Ten years ago on this very day Doug Viar died. I’ve written a similar post to this one every year on the anniversary date of his death. I can’t believe it’s already been a decade.
This year’s anniversary remembrance was going to be different. I was coordinating a get together back in Memphis with some of the still remaining news people that worked with or remember Doug. Thanks to Covid that’s not happening. Doug wouldn’t have wanted us to make a fuss over him anyway, but he’d also be mighty pissed that people are refusing to live their lives now. He would be saying something like this. “People better get on with their lives. We aren’t here forever!” He would know. He died at just 69 years old. He was watching severe weather that had been developing that morning. Got up to go to the kitchen and dropped dead. Given the alternative of lingering in some horrible state, I assure you Doug would have wanted to go that way versus the alternatives.
Above, his voice became so familiar to those living in the mid-south. Doug was a real newsman. He would completely laugh at what’s become of the TV news business today. Heck, he was already making fun of most of it as he was leaving.
Doug and I met when I was a teenager. He finally hired me as a DJ at country music radio station back in the late 70s. That’s where I finally got to do a little news too. Guess you could say that was the start of my broadcasting news career.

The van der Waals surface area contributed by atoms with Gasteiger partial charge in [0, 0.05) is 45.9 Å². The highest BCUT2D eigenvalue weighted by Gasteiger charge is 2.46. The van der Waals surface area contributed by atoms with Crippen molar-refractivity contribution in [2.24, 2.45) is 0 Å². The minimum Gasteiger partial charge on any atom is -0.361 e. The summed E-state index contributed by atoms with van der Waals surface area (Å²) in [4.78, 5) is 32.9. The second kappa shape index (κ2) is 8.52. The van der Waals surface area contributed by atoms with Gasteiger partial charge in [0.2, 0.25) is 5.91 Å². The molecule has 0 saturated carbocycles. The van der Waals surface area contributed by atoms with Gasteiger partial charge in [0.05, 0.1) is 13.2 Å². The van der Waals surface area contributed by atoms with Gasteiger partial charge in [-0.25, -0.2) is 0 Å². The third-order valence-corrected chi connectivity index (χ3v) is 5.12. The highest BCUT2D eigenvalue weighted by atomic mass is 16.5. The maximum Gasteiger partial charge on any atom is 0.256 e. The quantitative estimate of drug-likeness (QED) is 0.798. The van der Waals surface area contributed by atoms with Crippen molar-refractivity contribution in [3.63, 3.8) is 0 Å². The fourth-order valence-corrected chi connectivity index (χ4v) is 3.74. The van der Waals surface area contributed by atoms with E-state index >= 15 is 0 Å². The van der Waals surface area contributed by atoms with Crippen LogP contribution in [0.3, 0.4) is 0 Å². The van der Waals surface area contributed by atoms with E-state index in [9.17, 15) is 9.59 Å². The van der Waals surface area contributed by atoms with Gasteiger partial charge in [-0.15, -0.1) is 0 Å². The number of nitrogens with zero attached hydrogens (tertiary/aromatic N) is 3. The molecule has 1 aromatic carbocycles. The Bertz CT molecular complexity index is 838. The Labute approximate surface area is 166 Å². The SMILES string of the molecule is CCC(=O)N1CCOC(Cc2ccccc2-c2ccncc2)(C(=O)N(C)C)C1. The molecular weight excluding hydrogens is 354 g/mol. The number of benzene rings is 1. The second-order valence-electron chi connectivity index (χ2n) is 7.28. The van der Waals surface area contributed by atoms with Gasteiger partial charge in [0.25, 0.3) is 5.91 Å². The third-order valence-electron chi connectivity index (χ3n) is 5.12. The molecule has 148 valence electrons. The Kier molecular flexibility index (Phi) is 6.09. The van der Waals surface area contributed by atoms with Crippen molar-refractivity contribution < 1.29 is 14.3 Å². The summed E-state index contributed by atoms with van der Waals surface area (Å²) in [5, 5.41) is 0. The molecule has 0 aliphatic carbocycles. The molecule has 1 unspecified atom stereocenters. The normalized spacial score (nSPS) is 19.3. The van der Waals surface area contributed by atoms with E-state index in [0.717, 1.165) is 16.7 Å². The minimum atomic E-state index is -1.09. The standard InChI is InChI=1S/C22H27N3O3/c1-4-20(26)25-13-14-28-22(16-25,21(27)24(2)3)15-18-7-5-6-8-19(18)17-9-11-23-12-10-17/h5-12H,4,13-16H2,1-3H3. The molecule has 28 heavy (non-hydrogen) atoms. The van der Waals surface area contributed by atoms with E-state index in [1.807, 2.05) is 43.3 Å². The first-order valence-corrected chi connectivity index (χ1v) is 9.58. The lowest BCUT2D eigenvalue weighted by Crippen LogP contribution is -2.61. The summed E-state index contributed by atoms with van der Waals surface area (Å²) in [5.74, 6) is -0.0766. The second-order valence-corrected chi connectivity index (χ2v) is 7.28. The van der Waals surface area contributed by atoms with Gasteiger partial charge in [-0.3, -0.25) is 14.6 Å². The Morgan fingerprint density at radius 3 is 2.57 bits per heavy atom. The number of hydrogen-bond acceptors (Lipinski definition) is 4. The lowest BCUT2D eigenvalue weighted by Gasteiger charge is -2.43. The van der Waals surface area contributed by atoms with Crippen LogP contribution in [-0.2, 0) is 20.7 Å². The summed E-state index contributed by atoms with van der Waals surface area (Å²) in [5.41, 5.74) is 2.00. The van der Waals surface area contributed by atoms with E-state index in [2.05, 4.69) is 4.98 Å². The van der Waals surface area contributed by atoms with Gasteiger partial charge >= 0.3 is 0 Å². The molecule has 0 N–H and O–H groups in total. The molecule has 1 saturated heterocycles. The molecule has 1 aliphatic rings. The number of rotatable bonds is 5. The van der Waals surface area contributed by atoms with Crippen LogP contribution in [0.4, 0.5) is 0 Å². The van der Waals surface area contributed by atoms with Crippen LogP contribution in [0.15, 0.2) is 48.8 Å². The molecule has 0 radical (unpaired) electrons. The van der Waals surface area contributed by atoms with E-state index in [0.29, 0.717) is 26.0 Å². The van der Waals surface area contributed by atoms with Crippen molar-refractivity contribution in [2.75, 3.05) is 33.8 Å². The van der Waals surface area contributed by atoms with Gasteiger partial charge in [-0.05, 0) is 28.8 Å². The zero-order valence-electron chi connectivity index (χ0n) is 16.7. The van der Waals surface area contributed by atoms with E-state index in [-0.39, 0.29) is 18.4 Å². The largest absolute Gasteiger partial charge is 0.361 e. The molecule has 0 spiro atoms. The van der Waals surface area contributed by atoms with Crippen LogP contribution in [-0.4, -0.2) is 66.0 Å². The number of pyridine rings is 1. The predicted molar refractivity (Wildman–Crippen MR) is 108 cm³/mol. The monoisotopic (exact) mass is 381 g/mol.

Doug was a serious newsman, but didn’t like to be serious all of the time. He knew how to have fun for sure.
Above that’s Doug back in the early 80s trying to do the into for a television magazine show he produced and appeared in. It’s one of the funnest moments I remember. He simply couldn’t get the words out!
Doug was admired professionally all across the industry. Nationally and locally. One of my former weather colleagues from Memphis, Tennessee station WMC-TV said there was none other like Doug.
“I worked many remote shots with Doug Viar running the satellite truck. He was the consummate pro. We never missed a time slot and the feed was always flawless. I had enormous respect for Doug and found him very easy to work with. We lost him way too soon.” Dave Brown, retired Chief Meteorologist, WMC-TV Action News 5
Once I moved to the Virginia Blue Ridge back in 2004 Doug and I didn’t get to see each other as often as we once did. But whenever we got the chance, to visit we did. We talked several times a week. I remain good friends with his wife Margaret and his daughters Lori and Michelle. Also I stay in touch with his brother, George. Ironically George was my flight instructor back in 1980. Little did I know Doug , also a pilot, and I would fly hundreds of hours together chasing news stories all over the mid-south and Southeastern U.S.
10 years is a long time. I miss being able to pickup the phone and ask Doug what he’d think about all of the stuff happening these days. I know what he would say, but I won’t say it here. Whenever I see severe weather breaking out, or a prison break, or an airplane taking off into the sky, I think of Doug, There’s probably not a single day that goes by that I don’t have a memory of some story we went on. A missile silo that exploded, a plane crash, a barge accident, a murder, a manhunt, or dozens of other stories we covered together over the years.
I learned lots from Doug, and I hope I’ve been able to pass just a little of that on to news people of today.
See you on the other side one day Doug.